The University of Maine at Farmington has announced that Drew Kelso, a junior from Hampden, was selected as a 2018 George Mitchell Peace Scholar. Kelso’s scholarship will take him to the city of Cork on the south coast of Ireland where he will study for a semester at the University College Cork of the National University of Ireland in spring 2019.
The prestigious scholarship honors the Northern Ireland peace accord brokered in 1998 between Ireland and the United Kingdom by Senator Mitchell. “I am so honored to be considered a George Mitchell Peace Scholar,” said Kelso. “This is a unique opportunity to broaden my knowledge, grow friendships and exchange ideas halfway around the world.”
UMF President Kathryn A. Foster
University of Maine System Chancellor James H. Page announced that University of Maine at Farmington President Kathryn A. Foster and former University of Maine System Trustee and Maine Business Leader Eleanor Baker have been elected for three-year terms to serve on the Commission on Institutions of Higher Education of the New England Association of Schools and Colleges. The election was held as part of the 132nd Annual Meeting of the accrediting body being held this week in Boston, Massachusetts. “President Foster and former Trustee Baker are public servants who understand our state, its people and the service mission of public higher education,” said University of Maine System Chancellor James H. Page. “On behalf of the Board of Trustees I want to thank Kate and Ellie for bringing their perspectives and strategic thinking to the Commission.”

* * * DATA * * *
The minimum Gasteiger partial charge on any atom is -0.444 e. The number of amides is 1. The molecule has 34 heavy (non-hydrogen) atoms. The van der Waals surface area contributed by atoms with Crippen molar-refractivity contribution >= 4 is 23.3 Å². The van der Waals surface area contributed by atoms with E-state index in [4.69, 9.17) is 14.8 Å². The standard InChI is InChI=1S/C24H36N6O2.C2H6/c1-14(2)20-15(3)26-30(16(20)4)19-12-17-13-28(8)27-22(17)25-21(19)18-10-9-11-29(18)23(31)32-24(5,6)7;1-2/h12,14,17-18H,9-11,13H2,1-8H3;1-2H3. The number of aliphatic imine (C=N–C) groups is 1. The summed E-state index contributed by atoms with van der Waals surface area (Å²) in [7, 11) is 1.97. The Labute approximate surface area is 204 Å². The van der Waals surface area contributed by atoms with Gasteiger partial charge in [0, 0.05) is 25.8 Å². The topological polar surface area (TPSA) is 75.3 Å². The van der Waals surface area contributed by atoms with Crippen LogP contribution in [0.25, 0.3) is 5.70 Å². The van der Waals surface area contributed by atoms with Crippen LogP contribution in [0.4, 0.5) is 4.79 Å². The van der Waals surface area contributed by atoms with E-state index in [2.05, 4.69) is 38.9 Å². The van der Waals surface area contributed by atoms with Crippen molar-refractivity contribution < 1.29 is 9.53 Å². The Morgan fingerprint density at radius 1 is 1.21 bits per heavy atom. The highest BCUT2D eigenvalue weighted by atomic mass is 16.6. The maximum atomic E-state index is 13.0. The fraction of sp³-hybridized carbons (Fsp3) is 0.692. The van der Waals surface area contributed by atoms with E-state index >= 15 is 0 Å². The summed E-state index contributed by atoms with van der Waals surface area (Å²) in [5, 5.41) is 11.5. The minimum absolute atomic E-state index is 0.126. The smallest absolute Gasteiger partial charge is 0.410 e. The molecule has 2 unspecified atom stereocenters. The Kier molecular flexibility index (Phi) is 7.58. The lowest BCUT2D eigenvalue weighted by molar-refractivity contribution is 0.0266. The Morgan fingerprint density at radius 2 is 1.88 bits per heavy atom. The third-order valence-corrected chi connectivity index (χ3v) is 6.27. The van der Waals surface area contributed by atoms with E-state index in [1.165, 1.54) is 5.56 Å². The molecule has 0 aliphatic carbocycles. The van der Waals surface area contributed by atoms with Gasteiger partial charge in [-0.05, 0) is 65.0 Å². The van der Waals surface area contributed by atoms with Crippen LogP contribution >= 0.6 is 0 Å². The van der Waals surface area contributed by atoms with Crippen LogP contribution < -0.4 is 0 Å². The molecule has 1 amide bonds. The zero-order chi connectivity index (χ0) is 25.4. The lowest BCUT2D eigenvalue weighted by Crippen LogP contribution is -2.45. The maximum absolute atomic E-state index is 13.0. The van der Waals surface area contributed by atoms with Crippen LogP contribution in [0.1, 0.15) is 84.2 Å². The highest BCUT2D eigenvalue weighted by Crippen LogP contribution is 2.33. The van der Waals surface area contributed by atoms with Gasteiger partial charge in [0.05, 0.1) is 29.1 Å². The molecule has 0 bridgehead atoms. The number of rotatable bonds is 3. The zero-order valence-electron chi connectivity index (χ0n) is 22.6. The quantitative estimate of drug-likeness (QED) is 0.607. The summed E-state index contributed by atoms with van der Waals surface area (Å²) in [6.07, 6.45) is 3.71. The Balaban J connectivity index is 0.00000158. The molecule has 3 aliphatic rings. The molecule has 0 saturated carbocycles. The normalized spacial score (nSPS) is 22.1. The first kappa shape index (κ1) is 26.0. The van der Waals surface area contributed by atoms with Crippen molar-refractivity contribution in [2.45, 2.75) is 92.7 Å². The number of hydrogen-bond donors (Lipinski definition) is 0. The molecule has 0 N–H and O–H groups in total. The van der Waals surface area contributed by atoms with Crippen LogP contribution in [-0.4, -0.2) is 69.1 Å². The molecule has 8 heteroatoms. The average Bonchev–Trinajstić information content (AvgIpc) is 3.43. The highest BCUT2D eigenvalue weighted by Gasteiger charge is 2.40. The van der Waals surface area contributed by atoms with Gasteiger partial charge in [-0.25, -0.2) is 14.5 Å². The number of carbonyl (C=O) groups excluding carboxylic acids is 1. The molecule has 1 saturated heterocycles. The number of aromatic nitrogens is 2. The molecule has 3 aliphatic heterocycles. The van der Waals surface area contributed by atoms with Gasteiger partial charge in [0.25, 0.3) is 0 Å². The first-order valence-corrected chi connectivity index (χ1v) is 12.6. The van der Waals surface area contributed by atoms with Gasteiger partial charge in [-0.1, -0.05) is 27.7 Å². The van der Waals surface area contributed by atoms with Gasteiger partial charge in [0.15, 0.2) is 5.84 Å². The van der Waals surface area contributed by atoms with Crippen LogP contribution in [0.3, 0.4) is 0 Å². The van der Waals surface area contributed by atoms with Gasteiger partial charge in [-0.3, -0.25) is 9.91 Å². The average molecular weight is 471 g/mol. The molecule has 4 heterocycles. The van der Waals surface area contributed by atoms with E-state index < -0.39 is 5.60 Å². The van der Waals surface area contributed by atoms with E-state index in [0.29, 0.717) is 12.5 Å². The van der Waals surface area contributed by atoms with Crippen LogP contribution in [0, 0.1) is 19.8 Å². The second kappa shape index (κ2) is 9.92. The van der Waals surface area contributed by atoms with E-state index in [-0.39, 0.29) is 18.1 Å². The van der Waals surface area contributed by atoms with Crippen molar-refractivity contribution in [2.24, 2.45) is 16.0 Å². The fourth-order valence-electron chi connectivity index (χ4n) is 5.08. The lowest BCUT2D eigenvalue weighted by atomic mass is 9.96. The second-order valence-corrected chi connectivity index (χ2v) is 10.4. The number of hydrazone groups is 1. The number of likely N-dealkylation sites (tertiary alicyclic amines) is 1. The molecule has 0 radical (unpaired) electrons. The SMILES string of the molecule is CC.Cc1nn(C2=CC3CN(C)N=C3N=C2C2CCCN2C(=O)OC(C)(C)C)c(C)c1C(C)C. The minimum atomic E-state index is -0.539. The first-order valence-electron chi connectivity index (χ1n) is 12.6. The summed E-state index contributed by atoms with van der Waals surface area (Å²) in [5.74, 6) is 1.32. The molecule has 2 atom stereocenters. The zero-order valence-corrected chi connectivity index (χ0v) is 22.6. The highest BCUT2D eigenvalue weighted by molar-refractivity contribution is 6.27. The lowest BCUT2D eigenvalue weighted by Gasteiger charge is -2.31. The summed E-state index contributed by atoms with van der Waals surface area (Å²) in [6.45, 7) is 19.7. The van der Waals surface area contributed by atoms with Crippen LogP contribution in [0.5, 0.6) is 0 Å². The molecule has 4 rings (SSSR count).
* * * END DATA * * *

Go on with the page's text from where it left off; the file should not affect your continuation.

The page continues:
The University of Maine at Farmington has created a new World Language Education major to prepare educators for a career teaching Spanish or French in K-12 classrooms. As schools in Maine and across the nation flounder in their searches for world language teachers, the University of Maine at Farmington is rolling out a new major in hopes of helping educators to fill the gap, according to the Bangor Daily News. “Command of a foreign language is an essential skill for Maine students in a global economy,” said UMF President Kathryn Foster. “This exciting new program will prepare language teachers for service in elementary, middle, and high schools, at once educating Maine’s youth and addressing a critical shortage in K-12 language teachers.”
Bangor Daily News